Social Media and the CIO: Five Key Recommendations

Pity the poor CIO, trying your best to get your arms around threatening social media concerns such as data security and confidentiality as this new reality impinges upon enterprise technologies. Even as you're trying to bar the doors, you're being pushed by stakeholders from across your organization to create a social enterprise.

All of this means that today's CIO must embrace social media. To do so requires some practical adaptations. Here are five key recommendations for CIOs as you think about the Social Enterprise:

  1. Make social media an asset, not something to fight. The very qualities that have the potential to make social media a distraction for workers can also create advantages for your organization. Do make this a reality, you have to take ownership and work with your colleagues to discover the areas in your organization where social media can enhance your brand, your processes, your customer service, and your internal and external communications.

  2. Create and distribute a social media policy. The issues the policy should address include confidentiality, privacy, communications standards for engagement, personal versus business engagement, harassment, and other areas specific to the organization. Will violations happen? Certainly. But having a policy in place protects your employees, and your organization, by establishing the standards you expect everyone to meet.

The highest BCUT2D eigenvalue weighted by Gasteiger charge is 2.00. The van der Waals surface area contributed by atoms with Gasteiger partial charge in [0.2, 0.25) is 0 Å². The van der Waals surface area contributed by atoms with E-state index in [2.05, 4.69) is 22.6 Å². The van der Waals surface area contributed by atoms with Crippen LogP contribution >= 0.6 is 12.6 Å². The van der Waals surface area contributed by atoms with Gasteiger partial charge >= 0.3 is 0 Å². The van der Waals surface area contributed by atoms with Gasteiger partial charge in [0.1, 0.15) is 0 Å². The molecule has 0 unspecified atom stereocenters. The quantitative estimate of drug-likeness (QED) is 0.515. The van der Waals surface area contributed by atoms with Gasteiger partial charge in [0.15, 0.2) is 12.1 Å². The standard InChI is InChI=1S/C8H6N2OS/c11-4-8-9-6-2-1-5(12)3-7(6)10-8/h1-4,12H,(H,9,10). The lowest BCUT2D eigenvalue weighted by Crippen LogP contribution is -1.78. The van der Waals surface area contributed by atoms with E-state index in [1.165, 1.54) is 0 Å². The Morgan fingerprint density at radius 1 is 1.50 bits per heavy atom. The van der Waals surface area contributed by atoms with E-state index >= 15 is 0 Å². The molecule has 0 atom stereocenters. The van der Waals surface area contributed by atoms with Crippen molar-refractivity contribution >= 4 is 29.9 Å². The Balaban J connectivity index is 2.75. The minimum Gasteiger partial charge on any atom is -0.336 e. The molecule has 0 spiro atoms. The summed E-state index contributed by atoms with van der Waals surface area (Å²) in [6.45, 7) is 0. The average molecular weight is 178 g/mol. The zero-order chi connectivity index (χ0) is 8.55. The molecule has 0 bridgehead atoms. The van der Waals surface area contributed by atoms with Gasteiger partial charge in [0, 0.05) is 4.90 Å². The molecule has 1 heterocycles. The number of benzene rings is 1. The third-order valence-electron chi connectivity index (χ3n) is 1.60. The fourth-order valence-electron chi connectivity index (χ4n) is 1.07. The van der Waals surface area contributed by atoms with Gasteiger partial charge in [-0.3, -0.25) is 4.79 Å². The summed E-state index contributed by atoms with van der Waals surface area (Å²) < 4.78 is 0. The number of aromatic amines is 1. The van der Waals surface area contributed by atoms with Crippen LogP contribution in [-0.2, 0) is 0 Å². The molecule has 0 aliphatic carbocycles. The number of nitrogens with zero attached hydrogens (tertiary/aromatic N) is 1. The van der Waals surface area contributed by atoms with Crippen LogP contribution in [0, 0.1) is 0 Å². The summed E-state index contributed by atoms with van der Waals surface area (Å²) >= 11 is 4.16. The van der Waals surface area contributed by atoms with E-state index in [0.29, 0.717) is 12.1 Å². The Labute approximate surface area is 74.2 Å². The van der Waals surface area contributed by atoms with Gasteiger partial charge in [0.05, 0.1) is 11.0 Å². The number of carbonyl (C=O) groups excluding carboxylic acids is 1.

3. At the department level, ask employees to brainstorm ideas on how social media can enhance their work, business processes, and your company's brand in general. Your employees already are social media experts and good things will emerge. Trust them.

  4. Investigate technologies that will integrate social media with your business processes, including CRM, to create synergies across the board.

  5. Give your people the tools they need to be productive using social media. Make smartphones and iPads or other tablets an integral part of your business environment, and educate employees about privacy issues. You might be surprised that they are more sensitive about your company's data security and confidentiality concerns because they have already dealt with such challenges in their own lives.

None of this diminishes the expectation that CIOs must continue to keep business humming 24/7, secure the data that's central to the company's charter, and provide the highest level of IT service to the staff. Yet, this is an opportunity for a CIO to be more than the keeper of technology and, instead, become a strategic player within your organization. With this additional responsibility comes opportunity. The key is to be the gas pedal, and not the brake.

About the Author

Vasudev Murthy is Practice Partner, Functional Consulting, and head of the Social Media Practice for Wipro Consulting Services. He is based in Bangalore, India, and can be reached at vasudev.murthys@wipro.com.

This article was originally published on 02-26-2012
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